Warming Trend. The 6-10 Day temperatures outlook from CPC, NOAA’s Climate Prediction Center, shows a strong warm bias from eastern Minnesota into New England next week – that should translate into a streak of 70s, even a few 80s. Map: Ham Weather.
“Vegas Sunrise”. Thanks to Thomas Dodson for passing this one along – very nice.
April Heat. Although not as extreme as March, April set hot-weather records across much of the west and southwest. All-time April monthly record highs were tied or broken at the following locations:
- Phoenix, Arizona: 105°F on April 22 (previous 105° April temperatures occurred on 4/20/1989 and 4/29/1992)
- Las Vegas, Nevada: 99°F on April 22 (tying old record set 4/30/1981)
- Reno, Nevada: 90° on April 23 (old record 89° 4/30/1981)
- Elko, Nevada: 87° on April 22 (old record 86° 4/30/1981). This also beat the previous so-warm-so-early-in-the-season record by 4°.
- Ely, Nevada: 86° on April 22 (old record 82° 4/28/1992)
- Winnemucca, Nevada: 90° on April 22 and 23 (tying old record set 4/30/1981)
- Death Valley, California: 113° on April 22 and 23 (tying old record set on April 24, 1946). This temperature may also tie the U.S. national record for the month of April if one disavows a suspicious reading of 118° from Volcano Springs, California in April of 1898.
- Grand Junction, Colorado: 89° on April 23 and 24 (tying all-time April record also set on 4/29 and 4/30, 1992)
- Amarillo, Texas: 99° on April 25 (old April record 98° on 4/22/1989 and 4/22/1965)
- Lubbock, Texas: 104° on April 25 (old April record 100° on 4/16/1925 and /22/1989)
- Midland, Texas: 104° on April 25 (old April record 101° on 4/21/1989)
- Abilene, Texas: 104° on April 25 (old April record 102° on 4/16/1925)
- Childress, Texas: 106° (old April record 102° on three occasions, most recently on 4/3/2011)
- The month was the hottest April on record for much of northern Texas (again):
Drought Hits Spain’s Wheat Crop. Dry weather is becoming a problem across parts of Europe; hardest hit: Spain.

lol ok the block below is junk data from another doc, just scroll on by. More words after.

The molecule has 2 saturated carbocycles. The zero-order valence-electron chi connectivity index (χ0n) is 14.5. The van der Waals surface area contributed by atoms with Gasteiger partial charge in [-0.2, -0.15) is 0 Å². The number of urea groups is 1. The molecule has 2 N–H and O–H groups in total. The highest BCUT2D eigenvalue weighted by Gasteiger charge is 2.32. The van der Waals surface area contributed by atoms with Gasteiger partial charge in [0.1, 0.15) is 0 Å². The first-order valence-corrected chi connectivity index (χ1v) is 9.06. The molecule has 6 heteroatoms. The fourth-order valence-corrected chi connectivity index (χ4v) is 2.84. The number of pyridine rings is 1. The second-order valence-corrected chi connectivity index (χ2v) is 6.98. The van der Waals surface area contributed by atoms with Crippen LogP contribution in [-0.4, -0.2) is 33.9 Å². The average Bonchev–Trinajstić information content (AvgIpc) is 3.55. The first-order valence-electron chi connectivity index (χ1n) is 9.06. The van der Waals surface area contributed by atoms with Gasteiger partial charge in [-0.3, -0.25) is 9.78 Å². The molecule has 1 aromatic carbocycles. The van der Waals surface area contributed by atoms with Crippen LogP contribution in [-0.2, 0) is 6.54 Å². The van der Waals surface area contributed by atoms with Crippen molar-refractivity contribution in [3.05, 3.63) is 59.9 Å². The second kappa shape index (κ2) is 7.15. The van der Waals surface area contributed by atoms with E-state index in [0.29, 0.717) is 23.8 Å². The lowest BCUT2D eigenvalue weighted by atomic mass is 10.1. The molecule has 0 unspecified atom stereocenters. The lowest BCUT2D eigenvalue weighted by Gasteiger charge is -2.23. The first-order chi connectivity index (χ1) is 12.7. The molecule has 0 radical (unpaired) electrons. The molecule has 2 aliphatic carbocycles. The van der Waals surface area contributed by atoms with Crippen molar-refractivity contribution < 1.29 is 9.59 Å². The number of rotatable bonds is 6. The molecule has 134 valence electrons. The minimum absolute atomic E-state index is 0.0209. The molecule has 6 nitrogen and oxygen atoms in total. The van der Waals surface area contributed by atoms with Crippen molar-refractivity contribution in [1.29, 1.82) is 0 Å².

- Grain crops in Spain are suffering after an unusually dry autumn and winter. The amount of rainfall has been just half of normal in key grain producing regions.
- In late April, increasing rainfall has started to improve the situation, particularly in the northern half of the country. If rain continues to fall regularly throughout May, there’s a chance that barley and wheat yields could rebound.
- Spain is not the only European country grappling with a weak wheat crop. Ukraine, Romania, Bulgaria, and other countries will likely see reduced yields as well due to dry weather. A cold spell at the end of February in Poland and Germany has also harmed crops.
Image Of The Day: Ice Melting On Russia’s Lake Baikal. Details from NASA’s Earth Observatory: “For several months each year, Russia’s Lake Baikal is covered by a thick layer of ice. Formation begins in late-December, and by mid-January the entire lake is usually blanketed. Come spring, the lake begins its long, slow melt. Patches of open water usually appear in the southern part of the lake in early May and move progressively northward. But it isn’t usually until late June that the last remnants of the ice have disappeared from the northern reaches of the lake.”